GBA Logo horizontal Facebook LinkedIn Email Pinterest Twitter Instagram YouTube Icon Navigation Search Icon Main Search Icon Video Play Icon Audio Play Icon Headphones Icon Plus Icon Minus Icon Check Icon Print Icon Picture icon Single Arrow Icon Double Arrow Icon Hamburger Icon TV Icon Close Icon Sorted Hamburger/Search Icon
Musings of an Energy Nerd

Ten Questions for Joe Lstiburek

I recently got a chance to interview one of the country's leading building scientists

Dr. Joseph Lstiburek is a principal at Building Science Corporation in Westford, Massachusetts. [Photo courtesy of Building Science Corp.]

Even back in 1999, when I was an unknown editor at the Journal of Light Construction, Joseph Lstiburek, a principal at the Building Science Corporation in Massachusetts, graciously answered my questions about heat flow, air flow, moisture movement, and building materials. Since those early years, I’ve interviewed Lstiburek dozens of times, and he’s never failed to enlighten me (and sometimes, surprise me).

Lstiburek’s answers to ten recent questions are presented below.

(1) Compared to 40 years ago, are residential builders in the U.S. doing a better job?

A. Yes and no. They have a much better understanding of how things work, but the skill set of people doing the work is not as good as it was. The business grew faster than the available school of skilled talent. We used to have apprenticeships, and people had time to learn fundamental skills. That’s not happening anymore. The builders are aware of that, but there is no easy answer that I can see. But builders have a better understanding of how things work—things like indoor air quality, combustion safety, water management, thermal management, and comfort. All of this is much better understood by the day-to-day builder than 40 years ago. I used to be a builder, and—I can’t believe I’m saying this about the 1970s—back then we were skilled at our skill sets. But we didn’t know how things worked. Today’s builder is very sophisticated in terms of financial management, scheduling, and how things work. The problem is delivering. We don’t have the skills to do it.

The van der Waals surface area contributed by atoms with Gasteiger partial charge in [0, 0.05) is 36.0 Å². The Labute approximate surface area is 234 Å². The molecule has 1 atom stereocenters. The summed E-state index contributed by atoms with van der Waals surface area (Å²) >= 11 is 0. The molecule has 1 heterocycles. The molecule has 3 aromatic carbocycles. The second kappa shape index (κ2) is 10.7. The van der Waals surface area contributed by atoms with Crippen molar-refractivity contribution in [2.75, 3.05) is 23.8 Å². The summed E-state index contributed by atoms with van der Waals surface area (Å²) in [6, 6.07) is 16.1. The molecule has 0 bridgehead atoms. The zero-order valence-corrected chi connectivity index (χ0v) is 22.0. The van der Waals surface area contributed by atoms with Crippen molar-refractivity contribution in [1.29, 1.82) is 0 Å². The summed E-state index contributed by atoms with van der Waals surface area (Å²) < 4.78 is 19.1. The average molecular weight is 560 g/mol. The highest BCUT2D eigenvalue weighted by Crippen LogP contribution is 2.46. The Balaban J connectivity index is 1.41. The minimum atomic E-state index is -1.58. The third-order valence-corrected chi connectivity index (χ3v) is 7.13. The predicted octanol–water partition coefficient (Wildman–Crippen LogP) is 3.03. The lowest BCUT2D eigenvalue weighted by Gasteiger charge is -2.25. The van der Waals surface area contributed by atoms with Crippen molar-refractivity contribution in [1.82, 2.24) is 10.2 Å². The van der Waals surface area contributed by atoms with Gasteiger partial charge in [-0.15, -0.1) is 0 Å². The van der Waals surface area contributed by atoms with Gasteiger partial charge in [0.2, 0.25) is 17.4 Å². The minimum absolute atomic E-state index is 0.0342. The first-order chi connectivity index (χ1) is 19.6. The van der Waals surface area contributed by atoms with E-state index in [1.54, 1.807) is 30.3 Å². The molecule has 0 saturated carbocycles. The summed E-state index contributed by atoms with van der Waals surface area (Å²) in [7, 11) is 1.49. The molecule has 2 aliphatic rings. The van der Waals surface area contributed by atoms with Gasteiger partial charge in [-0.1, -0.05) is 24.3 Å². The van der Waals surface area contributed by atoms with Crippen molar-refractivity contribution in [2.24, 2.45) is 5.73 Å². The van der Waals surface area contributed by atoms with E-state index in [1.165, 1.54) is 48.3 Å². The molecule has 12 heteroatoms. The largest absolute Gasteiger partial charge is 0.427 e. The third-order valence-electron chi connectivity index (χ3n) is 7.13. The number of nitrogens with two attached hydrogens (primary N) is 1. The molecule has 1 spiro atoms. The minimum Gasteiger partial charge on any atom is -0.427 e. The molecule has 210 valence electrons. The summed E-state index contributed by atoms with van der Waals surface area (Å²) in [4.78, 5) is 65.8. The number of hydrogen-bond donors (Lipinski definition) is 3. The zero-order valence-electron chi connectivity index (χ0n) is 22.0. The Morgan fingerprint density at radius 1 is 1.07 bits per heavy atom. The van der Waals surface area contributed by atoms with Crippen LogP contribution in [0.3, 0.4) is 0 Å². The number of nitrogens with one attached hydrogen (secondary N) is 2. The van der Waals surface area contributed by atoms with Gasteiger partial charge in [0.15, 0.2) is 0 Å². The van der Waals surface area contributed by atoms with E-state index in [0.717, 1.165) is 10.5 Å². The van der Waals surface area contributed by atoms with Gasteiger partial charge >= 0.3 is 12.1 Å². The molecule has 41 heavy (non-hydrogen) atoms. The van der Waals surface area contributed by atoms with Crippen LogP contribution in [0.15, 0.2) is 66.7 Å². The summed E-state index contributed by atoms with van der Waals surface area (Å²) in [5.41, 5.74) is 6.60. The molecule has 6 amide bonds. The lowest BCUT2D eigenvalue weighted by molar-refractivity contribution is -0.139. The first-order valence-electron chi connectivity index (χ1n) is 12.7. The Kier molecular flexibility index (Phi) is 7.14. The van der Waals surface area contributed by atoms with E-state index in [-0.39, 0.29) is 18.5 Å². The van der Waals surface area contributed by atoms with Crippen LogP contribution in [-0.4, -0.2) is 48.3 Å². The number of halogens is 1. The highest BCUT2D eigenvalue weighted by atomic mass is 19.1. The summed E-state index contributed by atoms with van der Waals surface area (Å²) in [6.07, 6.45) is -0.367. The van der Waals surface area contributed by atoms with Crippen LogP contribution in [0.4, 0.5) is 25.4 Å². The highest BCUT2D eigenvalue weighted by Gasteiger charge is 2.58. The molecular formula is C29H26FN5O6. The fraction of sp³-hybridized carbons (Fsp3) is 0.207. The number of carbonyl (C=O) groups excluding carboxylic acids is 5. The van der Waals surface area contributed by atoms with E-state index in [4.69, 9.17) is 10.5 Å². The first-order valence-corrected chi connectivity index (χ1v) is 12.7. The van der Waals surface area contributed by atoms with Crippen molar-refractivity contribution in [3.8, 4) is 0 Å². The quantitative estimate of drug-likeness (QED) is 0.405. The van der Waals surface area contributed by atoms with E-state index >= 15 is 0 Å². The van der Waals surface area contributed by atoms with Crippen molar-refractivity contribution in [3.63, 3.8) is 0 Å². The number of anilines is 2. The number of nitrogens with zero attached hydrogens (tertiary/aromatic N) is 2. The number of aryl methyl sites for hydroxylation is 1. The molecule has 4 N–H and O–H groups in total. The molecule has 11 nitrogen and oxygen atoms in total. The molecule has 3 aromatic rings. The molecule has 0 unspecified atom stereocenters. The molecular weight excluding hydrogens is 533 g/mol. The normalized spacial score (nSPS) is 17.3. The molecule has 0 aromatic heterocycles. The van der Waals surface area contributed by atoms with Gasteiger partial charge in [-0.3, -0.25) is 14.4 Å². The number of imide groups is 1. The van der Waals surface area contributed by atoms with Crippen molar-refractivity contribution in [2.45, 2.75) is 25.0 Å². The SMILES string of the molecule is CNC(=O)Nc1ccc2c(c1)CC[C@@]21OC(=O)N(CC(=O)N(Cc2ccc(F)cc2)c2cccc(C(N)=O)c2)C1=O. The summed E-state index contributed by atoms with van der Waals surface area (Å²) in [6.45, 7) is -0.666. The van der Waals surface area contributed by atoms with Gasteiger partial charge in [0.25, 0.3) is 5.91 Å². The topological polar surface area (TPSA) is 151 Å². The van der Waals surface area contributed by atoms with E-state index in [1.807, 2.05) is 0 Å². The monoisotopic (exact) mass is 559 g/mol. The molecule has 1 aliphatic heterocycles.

(2) What aspects of residential building in the U.S. are still frustratingly sloppy or wrong?

A. I’m very disappointed with mechanical systems—heating, cooling, and ventilation. We have insanely good pieces—we have good equipment. What we can…

GBA Prime

This article is only available to GBA Prime Members

Sign up for a free trial and get instant access to this article as well as GBA’s complete library of premium articles and construction details.

Start Free Trial


  1. Expert Member
    Malcolm Taylor | | #1

    Joe speaks sense. Too bad he's a Leafs fan though.

  2. William Hill | | #2

    Oh wow, two of my favorite Building Scientists/writers in one place! What a fantastic gift for the New Year! Thank you so much, Martin Holladay and Dr. Joe.

    The only thing I would disagree with is Martin referring to himself as "... an unknown editor at the Journal of Light Construction." Yeah, OK, but before that you were the first person I would go to for new information, opening up every issue of Energy Design Update with great anticipation.